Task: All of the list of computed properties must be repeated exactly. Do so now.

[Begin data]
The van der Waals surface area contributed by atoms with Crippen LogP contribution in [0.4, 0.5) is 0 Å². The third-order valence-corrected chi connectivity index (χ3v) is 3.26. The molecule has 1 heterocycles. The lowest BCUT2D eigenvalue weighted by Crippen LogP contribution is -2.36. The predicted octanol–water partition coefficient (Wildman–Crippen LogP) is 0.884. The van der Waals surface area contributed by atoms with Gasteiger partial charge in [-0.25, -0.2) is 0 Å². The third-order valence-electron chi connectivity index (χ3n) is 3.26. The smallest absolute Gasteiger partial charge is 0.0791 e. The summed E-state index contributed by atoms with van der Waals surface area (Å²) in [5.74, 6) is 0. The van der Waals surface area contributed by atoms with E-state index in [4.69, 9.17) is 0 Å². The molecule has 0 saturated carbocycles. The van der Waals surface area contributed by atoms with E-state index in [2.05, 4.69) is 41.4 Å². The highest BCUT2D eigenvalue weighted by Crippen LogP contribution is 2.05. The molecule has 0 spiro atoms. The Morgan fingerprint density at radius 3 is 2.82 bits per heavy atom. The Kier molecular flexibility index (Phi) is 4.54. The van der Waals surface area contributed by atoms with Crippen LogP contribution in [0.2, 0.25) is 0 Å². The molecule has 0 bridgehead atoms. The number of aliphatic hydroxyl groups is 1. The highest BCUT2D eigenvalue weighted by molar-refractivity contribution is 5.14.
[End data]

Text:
The van der Waals surface area contributed by atoms with Crippen LogP contribution in [0.4, 0.5) is 0 Å². The third-order valence-corrected chi connectivity index (χ3v) is 3.26. The molecule has 1 heterocycles. The lowest BCUT2D eigenvalue weighted by Crippen LogP contribution is -2.36. The predicted octanol–water partition coefficient (Wildman–Crippen LogP) is 0.884. The van der Waals surface area contributed by atoms with Gasteiger partial charge in [-0.25, -0.2) is 0 Å². The third-order valence-electron chi connectivity index (χ3n) is 3.26. The smallest absolute Gasteiger partial charge is 0.0791 e. The summed E-state index contributed by atoms with van der Waals surface area (Å²) in [5.74, 6) is 0. The van der Waals surface area contributed by atoms with E-state index in [4.69, 9.17) is 0 Å². The molecule has 0 saturated carbocycles. The van der Waals surface area contributed by atoms with E-state index in [2.05, 4.69) is 41.4 Å². The highest BCUT2D eigenvalue weighted by Crippen LogP contribution is 2.05. The molecule has 0 spiro atoms. The Morgan fingerprint density at radius 3 is 2.82 bits per heavy atom. The Kier molecular flexibility index (Phi) is 4.54. The van der Waals surface area contributed by atoms with Crippen LogP contribution in [0.2, 0.25) is 0 Å². The molecule has 0 bridgehead atoms. The number of aliphatic hydroxyl groups is 1. The highest BCUT2D eigenvalue weighted by molar-refractivity contribution is 5.14.